Without putting too fine a point on it, for the defense industry attempting to provide the platforms, systems, sensors and weapons it anticipates the military may need in the future, leaders can do little more than watch tectonic shifts, mega trends, game changers and black swans. But they can take action and do something about these alternative worlds. Forward-thinking defense industry leaders can make a thoughtful analysis of which of these alternative worlds will predominate and then devise hedging strategies for their individual companies to adjust their strategy as needed.
Clearly, for defense industry firms that do a substantial amount of international business, this analysis and these hedging strategies are even more imperative. While no one wants war, a defense industry executive whose internal analysis tells him or her that a Stalled Engines scenario is looking more likely must anticipate many nations, especially those in the Asia-Pacific region, will have an increasing – and even urgent – demand for the platforms, systems, sensors and weapons that might be needed should interstate conflict occur.
Conversely, a defense industry executive who sees a Fusion Scenario developing would likely anticipate less demand for high-end platforms, systems, sensors and weapons that might be needed for interstate conflict but might shift R&D dollars toward those platforms, systems, sensors and weapons that help major powers deal with what are sometimes thought of as second-tier threats, illegal immigration, fisheries encroachment, homeland security and the like. And clearly, there is no “one size fits all” solution for individual countries or even regions, but each solution must be tailored to a particular nation’s needs – including what it considers an acceptable level of risk.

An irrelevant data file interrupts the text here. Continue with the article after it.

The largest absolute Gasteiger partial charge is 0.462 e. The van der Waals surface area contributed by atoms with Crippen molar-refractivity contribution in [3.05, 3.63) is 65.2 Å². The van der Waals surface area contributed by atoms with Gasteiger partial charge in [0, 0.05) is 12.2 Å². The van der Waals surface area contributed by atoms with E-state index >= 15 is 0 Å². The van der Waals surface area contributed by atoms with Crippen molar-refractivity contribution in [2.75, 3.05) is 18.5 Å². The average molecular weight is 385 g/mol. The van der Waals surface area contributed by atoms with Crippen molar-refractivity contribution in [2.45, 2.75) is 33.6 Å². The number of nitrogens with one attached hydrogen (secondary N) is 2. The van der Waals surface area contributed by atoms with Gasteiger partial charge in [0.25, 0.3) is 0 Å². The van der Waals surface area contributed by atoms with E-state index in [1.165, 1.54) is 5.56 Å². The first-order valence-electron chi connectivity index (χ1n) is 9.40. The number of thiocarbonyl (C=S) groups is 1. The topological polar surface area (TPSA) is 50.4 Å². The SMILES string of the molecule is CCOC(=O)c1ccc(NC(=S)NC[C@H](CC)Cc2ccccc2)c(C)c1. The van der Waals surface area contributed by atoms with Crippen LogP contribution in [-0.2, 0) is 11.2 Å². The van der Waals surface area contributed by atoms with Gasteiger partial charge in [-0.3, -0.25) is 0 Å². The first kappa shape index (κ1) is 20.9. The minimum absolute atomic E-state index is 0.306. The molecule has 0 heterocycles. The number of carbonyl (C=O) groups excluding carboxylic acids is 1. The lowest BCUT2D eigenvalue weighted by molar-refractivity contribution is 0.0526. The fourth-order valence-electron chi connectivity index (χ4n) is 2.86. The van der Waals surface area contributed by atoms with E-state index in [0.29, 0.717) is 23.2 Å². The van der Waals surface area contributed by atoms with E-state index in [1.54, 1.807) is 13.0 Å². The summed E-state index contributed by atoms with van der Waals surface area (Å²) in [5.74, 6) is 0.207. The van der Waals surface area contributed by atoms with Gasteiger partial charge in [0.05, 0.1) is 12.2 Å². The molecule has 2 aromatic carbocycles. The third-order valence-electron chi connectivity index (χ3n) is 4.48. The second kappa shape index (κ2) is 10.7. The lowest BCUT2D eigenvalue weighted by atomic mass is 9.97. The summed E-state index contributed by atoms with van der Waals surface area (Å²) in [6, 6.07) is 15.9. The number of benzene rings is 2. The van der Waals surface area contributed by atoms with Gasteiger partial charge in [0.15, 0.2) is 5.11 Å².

On a personal note, during my time in uniform, the Navy was kind enough to select me for a mid-career educational opportunity, a three month stint at MIT’s Sloan Management School’s Program for Senior Executives. As the only military person in the class of 51 (34 of whom were from countries other than the United States) these were precisely the kind of issues this program was designed to help these executives deal with. We were taught ways of developing hedging strategies to help companies – on all the continents represented in our class – stay ahead of the competition.
If we learned one “mantra” at MIT Sloan, it was that our job was not to manage change, but to manage surprise. Our faculty mentors made it clear that if we were unable to manage change our careers would have plateaued long ago and we wouldn’t be there in MIT Sloan’s high-end program. If we were going to help drive our organizations to success (and for my industry colleagues, profitability) we were going to have to manage surprise. And this is precisely what Global Trends 2030 is designed to help us do.
In future posts we will deep dive into these alternative worlds and identify the key themes that drive each of them.
Continue to Part 10: Global Trends 2030: What Does the Future Hold?